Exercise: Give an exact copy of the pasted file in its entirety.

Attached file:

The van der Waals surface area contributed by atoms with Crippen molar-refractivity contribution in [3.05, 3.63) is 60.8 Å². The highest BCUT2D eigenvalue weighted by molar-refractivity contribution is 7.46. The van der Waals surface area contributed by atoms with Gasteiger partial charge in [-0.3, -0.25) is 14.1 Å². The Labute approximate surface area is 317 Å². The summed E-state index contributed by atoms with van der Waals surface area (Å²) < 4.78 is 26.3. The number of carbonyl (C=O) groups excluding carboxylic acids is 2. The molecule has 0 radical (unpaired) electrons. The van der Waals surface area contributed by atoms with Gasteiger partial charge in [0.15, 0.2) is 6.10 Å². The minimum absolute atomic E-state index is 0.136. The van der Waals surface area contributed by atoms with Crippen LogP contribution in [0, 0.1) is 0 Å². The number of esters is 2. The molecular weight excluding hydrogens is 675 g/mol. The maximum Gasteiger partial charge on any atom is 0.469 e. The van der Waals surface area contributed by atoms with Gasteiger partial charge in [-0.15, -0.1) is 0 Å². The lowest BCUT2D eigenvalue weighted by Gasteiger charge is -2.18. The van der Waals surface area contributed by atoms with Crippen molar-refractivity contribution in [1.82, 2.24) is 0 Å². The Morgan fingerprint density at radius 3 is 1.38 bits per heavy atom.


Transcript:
The van der Waals surface area contributed by atoms with Crippen molar-refractivity contribution in [3.05, 3.63) is 60.8 Å². The highest BCUT2D eigenvalue weighted by molar-refractivity contribution is 7.46. The van der Waals surface area contributed by atoms with Gasteiger partial charge in [-0.3, -0.25) is 14.1 Å². The Labute approximate surface area is 317 Å². The summed E-state index contributed by atoms with van der Waals surface area (Å²) < 4.78 is 26.3. The number of carbonyl (C=O) groups excluding carboxylic acids is 2. The molecule has 0 radical (unpaired) electrons. The van der Waals surface area contributed by atoms with Gasteiger partial charge in [0.15, 0.2) is 6.10 Å². The minimum absolute atomic E-state index is 0.136. The van der Waals surface area contributed by atoms with Crippen LogP contribution in [0, 0.1) is 0 Å². The number of esters is 2. The molecular weight excluding hydrogens is 675 g/mol. The maximum Gasteiger partial charge on any atom is 0.469 e. The van der Waals surface area contributed by atoms with Gasteiger partial charge in [-0.15, -0.1) is 0 Å². The lowest BCUT2D eigenvalue weighted by Gasteiger charge is -2.18. The van der Waals surface area contributed by atoms with Crippen molar-refractivity contribution in [1.82, 2.24) is 0 Å². The Morgan fingerprint density at radius 3 is 1.38 bits per heavy atom.